Minister for Innovation, Senator Kim Carr, returned from Germany last week hoping to increase Australia's involvement in a â‚¬9 billion technology research initiative, which would lead to increased recognition for Australian ICT, according to industry sources.
Arriving back from Europe last week, Senator Carr has said that he plans to lobby for an increased Australian ICT presence in Europe by exploring the possibilities of becoming a full partner or associate member of the European Commission Framework Program, which allots â‚¬9 billion of its â‚¬50 billion in research funding to ICT projects.
Senator Kim Carr
Credit: Australian Labor Party
"The Labor government is absolutely committed to internationalising our research and innovation system. It was one of the key priorities of our 10 point plan for rebuilding the national innovation system in April last year; and it is an important focus of the current review of the national innovation system," said Carr in a statement.
"We want to boost the opportunities available to Australia from collaboration with the EU and its member countries," he added.
The Framework Program is an EU initiative aimed at strengthening the "technological base of European industry", and helping to maintain the region's "leadership in the global knowledge economy", according to the European Commission. The program encourages countries, businesses and research institutions from outside of Europe to participate as a means of stimulating competition and jobs growth among its member states.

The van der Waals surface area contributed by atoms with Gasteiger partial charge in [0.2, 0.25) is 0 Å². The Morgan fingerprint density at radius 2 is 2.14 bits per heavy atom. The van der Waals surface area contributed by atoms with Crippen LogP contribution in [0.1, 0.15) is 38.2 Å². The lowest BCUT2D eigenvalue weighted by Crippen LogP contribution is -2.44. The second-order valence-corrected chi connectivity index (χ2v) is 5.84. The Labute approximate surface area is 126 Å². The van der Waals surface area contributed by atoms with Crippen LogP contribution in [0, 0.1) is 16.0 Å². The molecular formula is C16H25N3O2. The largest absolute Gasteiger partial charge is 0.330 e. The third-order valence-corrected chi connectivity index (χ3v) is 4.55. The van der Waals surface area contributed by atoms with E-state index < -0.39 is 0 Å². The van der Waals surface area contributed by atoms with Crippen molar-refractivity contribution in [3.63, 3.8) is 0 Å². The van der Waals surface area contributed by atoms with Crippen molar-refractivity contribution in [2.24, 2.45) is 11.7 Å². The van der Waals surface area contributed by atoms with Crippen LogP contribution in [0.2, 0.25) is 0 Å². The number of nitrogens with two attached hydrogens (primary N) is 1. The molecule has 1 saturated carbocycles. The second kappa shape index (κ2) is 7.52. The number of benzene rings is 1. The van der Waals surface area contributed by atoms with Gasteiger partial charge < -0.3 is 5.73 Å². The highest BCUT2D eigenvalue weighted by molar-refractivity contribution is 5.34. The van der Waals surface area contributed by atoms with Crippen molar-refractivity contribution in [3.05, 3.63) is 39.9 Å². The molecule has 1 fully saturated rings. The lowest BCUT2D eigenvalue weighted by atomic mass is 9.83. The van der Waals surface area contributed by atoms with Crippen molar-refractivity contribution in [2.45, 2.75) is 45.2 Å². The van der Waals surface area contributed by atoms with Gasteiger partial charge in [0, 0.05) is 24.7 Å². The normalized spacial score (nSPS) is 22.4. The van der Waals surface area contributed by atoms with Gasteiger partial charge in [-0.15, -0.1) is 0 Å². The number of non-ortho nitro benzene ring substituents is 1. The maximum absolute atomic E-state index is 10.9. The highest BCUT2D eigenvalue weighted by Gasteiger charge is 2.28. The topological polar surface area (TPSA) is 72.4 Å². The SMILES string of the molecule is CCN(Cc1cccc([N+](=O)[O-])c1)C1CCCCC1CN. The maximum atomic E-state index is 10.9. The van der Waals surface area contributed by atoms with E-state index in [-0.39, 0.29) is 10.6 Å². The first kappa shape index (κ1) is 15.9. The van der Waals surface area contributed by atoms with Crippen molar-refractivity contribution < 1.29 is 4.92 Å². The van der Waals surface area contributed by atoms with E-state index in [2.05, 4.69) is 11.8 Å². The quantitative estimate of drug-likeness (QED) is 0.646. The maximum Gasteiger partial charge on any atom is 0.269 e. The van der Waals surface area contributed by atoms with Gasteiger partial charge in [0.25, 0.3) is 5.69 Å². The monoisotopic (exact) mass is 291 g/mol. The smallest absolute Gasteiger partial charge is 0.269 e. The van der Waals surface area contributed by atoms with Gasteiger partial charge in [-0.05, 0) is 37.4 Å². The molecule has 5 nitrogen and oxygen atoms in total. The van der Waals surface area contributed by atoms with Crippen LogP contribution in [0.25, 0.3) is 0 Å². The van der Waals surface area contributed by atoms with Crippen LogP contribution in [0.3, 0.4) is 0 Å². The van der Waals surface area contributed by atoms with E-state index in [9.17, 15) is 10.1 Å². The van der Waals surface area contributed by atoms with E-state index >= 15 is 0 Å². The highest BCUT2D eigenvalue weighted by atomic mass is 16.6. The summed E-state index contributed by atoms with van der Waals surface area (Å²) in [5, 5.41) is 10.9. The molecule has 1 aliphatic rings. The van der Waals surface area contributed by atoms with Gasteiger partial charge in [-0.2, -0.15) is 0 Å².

"This could be quite a significant development, as to some extent Australia's [ICT] focus hasn't really been with the EU, I dare say it's been very much in response to the free market or with developments in the US for some time," said Richard Harris, research VP at analyst firm Gartner.
Australia's limited dealings with the Framework Program are currently spearheaded by National ICT Australia (NICTA), an independent research institute funded by the Federal Department of Broadband, Communications and the Digital Economy.
"NICTA has been working with the Framework Program for some time, and if Australia was to become a partner or associated member it would definitely lead to us becoming much more highly regarded," Harris said.
The ICT research body is currently involved in a number of collaborative projects with EU partners, including establishing a protocol mechanism for next generation devices with an unnamed European multinational, and playing an active role in the construction of an embedded systems cluster as part of the Artmeis EU initiative, according to NICTA's acting CEO Phil Robertson.
Robertson told ZDNet.com.au today that the benefits for the Australian ICT industry of becoming a full member of the Framework Program would include "complete access to the EU Framework companies, capabilities and linkages and the ability to bid for EU project activities to be funded in Australia, as well as direct engagement and global market outlets for AU ICT companies as a result".
He added that a further benefit would be "exposure to a broader range of commercial opportunities through EU companies and having stronger connection to international research collaborations".
Gartner's Harris believes that while the benefits to enterprises would be substantial, the real strength in becoming a member country would be in the research sector.
"At this stage it's going to be a bit of a challenge to see how smaller industry players might be supported, but so far it's interesting in itself to see what the federal government's new approach to this kind of thing is going to be," he said.